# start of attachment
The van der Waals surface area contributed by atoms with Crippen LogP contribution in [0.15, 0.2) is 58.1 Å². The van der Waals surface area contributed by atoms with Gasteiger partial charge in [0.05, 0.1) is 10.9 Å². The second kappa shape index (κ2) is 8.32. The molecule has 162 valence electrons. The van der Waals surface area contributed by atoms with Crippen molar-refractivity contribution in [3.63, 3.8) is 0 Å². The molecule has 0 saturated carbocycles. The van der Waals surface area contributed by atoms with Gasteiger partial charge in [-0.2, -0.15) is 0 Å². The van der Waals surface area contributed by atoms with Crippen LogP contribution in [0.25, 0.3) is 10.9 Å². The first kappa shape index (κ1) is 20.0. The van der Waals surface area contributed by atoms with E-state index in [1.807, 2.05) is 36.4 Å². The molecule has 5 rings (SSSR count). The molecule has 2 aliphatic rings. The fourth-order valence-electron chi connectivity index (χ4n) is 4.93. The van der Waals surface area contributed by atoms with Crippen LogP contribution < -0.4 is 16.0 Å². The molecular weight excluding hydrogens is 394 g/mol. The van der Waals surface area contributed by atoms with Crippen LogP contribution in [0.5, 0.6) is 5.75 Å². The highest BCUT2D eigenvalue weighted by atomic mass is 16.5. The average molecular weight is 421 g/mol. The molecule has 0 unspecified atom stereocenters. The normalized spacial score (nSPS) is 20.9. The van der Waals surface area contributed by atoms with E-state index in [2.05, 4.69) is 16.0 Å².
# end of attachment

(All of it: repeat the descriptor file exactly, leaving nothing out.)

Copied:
The van der Waals surface area contributed by atoms with Crippen LogP contribution in [0.15, 0.2) is 58.1 Å². The van der Waals surface area contributed by atoms with Gasteiger partial charge in [0.05, 0.1) is 10.9 Å². The second kappa shape index (κ2) is 8.32. The molecule has 162 valence electrons. The van der Waals surface area contributed by atoms with Crippen molar-refractivity contribution in [3.63, 3.8) is 0 Å². The molecule has 0 saturated carbocycles. The van der Waals surface area contributed by atoms with Gasteiger partial charge in [-0.2, -0.15) is 0 Å². The van der Waals surface area contributed by atoms with Crippen LogP contribution in [0.25, 0.3) is 10.9 Å². The first kappa shape index (κ1) is 20.0. The van der Waals surface area contributed by atoms with E-state index in [1.807, 2.05) is 36.4 Å². The molecule has 5 rings (SSSR count). The molecule has 2 aliphatic rings. The fourth-order valence-electron chi connectivity index (χ4n) is 4.93. The van der Waals surface area contributed by atoms with Crippen LogP contribution < -0.4 is 16.0 Å². The molecular weight excluding hydrogens is 394 g/mol. The van der Waals surface area contributed by atoms with Crippen LogP contribution in [0.5, 0.6) is 5.75 Å². The highest BCUT2D eigenvalue weighted by atomic mass is 16.5. The average molecular weight is 421 g/mol. The molecule has 0 unspecified atom stereocenters. The normalized spacial score (nSPS) is 20.9. The van der Waals surface area contributed by atoms with E-state index in [2.05, 4.69) is 16.0 Å².